HBV and HCV coinfection may increase non-Hodgkin’s lymphoma risk in HIV-infected patients

1. Compared to the HIV-negative population, chronic hepatitis B virus (HBV) and hepatitis C virus (HCV) coinfection was found to be associated with a greater risk for non-Hodgkin lymphoma (NHL) in HIV-infected patients receiving antiretroviral therapy (ART).

2. To reduce morbidity and mortality from NHL in HIV-infected patients, it is important that HIV infection be diagnosed and treated early and for routine HBV and HCV screenings to be done.

Evidence Rating Level: 1 (Excellent)          

Study Rundown: Compared to the HIV-negative population, people infected with HIV have an incidence rate of NHL that is approximately 10 times greater.  Chronic HBV and HCV coinfection is suspected to be associated with NHL in HIV-negative people.  It is unclear if this association also exists in the HIV-infected population.  To examine whether or not there was such an association, this prospective cohort study followed 52 479 patients from 18 of 33 cohorts from the Collaboration of Observational HIV Epidemiological Research Europe (COHERE).  Compared to the HIV-negative population, chronic HBV and HCV coinfection was found to be associated with a greater risk for NHL in HIV-infected patients receiving ART.  Therefore, to reduce morbidity and mortality from NHL in HIV-infected patients, it is important that HIV infection be diagnosed and treated early and for routine HBV and HCV screenings to be done.

A key strength of the study was that this was the first large prospective cohort study that found an association between NHL and chronic HBV and HCV coinfection in HIV-infected patients.  Past studies that did not find such an association were case-control studies or cohort studies of a smaller scale.  One limitation of the study was that the analysis was restricted to the patients from COHERE who provided information regarding chronic HBC and HCV infection.  In addition, screening and data collection for HBV and HCV coinfection were not ideal.  Thirdly, it is possible that reactivation of HBV in extremely immunosuppressed patients receiving ART or resistance of HBV to lamivudine could have be a reason for the increased risk for NHL that was detected in patients who were coinfected.  Also, NHL cases were merged due to NHL type being unclassified for a large number of cases, which meant that analysis by NHL subtype was not possible.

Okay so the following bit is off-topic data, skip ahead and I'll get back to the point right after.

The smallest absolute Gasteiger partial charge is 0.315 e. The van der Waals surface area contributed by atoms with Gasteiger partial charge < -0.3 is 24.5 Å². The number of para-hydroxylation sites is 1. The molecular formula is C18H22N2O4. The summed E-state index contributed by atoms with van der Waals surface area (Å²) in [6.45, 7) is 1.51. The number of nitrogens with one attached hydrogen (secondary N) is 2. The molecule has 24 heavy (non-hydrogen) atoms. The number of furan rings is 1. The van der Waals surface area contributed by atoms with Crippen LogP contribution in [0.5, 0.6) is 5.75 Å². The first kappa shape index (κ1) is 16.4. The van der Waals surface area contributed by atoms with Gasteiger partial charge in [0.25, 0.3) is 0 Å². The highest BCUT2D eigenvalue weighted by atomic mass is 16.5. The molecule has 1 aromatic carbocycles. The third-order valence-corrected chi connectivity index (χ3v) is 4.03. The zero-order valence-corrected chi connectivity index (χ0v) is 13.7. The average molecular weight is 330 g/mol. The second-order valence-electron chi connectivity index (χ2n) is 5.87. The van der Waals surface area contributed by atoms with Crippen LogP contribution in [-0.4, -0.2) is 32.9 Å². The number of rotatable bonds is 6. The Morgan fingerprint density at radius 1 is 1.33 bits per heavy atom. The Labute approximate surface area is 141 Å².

Click to read the study, published today in the Annals of Internal Medicine

Relevant Reading: Hepatitis B and C viruses and risk of non-Hodgkin lymphoma: a case-control study in Italy

In-Depth [prospective cohort]:  This study followed 52 479 patients who were treatment-naïve, including 1339 who had chronic HBV infection, 7506 who had chronic HCV infection, and 210 who were infected with both.  ART was later started by 40 219 of these patients.  Patients were studied during the time that they were ART-naïve and during ART therapy (if treatment was started).  The main outcome studied was the time period until NHL diagnosis.  ART-naïve patients and ART-treated patients had a median follow-up of 13 months and 50 months, respectively.  During the time of follow-up, 252 ART-naïve patients and 310 ART-treated patients were diagnosed with NHL.  Per 100 000 person-years, the incidence rates were 219 and 168 cases, respectively.  Chronic HBV and HCV coinfection was found to be associated with a greater risk for NHL in HIV-infected patients receiving antiretroviral therapy (ART) compared to the HIV-negative population.  Estimates in patients who were ART-naïve were unclear due to insufficient power.

Image: PD

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